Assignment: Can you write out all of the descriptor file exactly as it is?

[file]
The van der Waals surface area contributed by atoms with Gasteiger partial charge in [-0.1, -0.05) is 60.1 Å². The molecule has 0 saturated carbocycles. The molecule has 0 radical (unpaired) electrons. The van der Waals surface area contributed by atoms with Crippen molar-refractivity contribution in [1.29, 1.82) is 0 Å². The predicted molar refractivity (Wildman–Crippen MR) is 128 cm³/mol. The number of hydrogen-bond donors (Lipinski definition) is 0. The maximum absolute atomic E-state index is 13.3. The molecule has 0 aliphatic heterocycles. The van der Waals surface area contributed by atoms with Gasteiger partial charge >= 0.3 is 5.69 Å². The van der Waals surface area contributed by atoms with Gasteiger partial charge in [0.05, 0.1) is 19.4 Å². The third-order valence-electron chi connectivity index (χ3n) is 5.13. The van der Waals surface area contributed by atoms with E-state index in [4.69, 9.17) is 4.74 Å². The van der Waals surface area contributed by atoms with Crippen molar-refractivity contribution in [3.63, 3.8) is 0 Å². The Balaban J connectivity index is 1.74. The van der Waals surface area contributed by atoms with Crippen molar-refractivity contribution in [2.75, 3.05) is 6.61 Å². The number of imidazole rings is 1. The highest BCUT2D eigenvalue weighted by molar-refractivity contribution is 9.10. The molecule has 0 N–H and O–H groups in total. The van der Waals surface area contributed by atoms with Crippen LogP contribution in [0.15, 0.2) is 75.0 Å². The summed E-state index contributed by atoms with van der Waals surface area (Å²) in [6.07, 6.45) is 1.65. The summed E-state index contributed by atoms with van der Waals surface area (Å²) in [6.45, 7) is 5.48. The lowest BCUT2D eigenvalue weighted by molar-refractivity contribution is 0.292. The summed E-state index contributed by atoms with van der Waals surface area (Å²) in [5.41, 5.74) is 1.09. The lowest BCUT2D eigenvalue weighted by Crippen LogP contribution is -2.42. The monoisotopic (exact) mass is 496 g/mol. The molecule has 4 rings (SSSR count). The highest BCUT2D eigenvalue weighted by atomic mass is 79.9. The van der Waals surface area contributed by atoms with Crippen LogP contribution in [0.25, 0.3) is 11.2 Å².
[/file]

The van der Waals surface area contributed by atoms with Gasteiger partial charge in [-0.1, -0.05) is 60.1 Å². The molecule has 0 saturated carbocycles. The molecule has 0 radical (unpaired) electrons. The van der Waals surface area contributed by atoms with Crippen molar-refractivity contribution in [1.29, 1.82) is 0 Å². The predicted molar refractivity (Wildman–Crippen MR) is 128 cm³/mol. The number of hydrogen-bond donors (Lipinski definition) is 0. The maximum absolute atomic E-state index is 13.3. The molecule has 0 aliphatic heterocycles. The van der Waals surface area contributed by atoms with Gasteiger partial charge >= 0.3 is 5.69 Å². The van der Waals surface area contributed by atoms with Gasteiger partial charge in [0.05, 0.1) is 19.4 Å². The third-order valence-electron chi connectivity index (χ3n) is 5.13. The van der Waals surface area contributed by atoms with E-state index in [4.69, 9.17) is 4.74 Å². The van der Waals surface area contributed by atoms with Crippen molar-refractivity contribution in [3.63, 3.8) is 0 Å². The Balaban J connectivity index is 1.74. The van der Waals surface area contributed by atoms with Crippen molar-refractivity contribution in [2.75, 3.05) is 6.61 Å². The number of imidazole rings is 1. The highest BCUT2D eigenvalue weighted by molar-refractivity contribution is 9.10. The molecule has 0 N–H and O–H groups in total. The van der Waals surface area contributed by atoms with Crippen LogP contribution in [0.15, 0.2) is 75.0 Å². The summed E-state index contributed by atoms with van der Waals surface area (Å²) in [6.07, 6.45) is 1.65. The summed E-state index contributed by atoms with van der Waals surface area (Å²) in [6.45, 7) is 5.48. The lowest BCUT2D eigenvalue weighted by molar-refractivity contribution is 0.292. The summed E-state index contributed by atoms with van der Waals surface area (Å²) in [5.41, 5.74) is 1.09. The lowest BCUT2D eigenvalue weighted by Crippen LogP contribution is -2.42. The monoisotopic (exact) mass is 496 g/mol. The molecule has 4 rings (SSSR count). The highest BCUT2D eigenvalue weighted by atomic mass is 79.9. The van der Waals surface area contributed by atoms with Crippen LogP contribution in [0.25, 0.3) is 11.2 Å².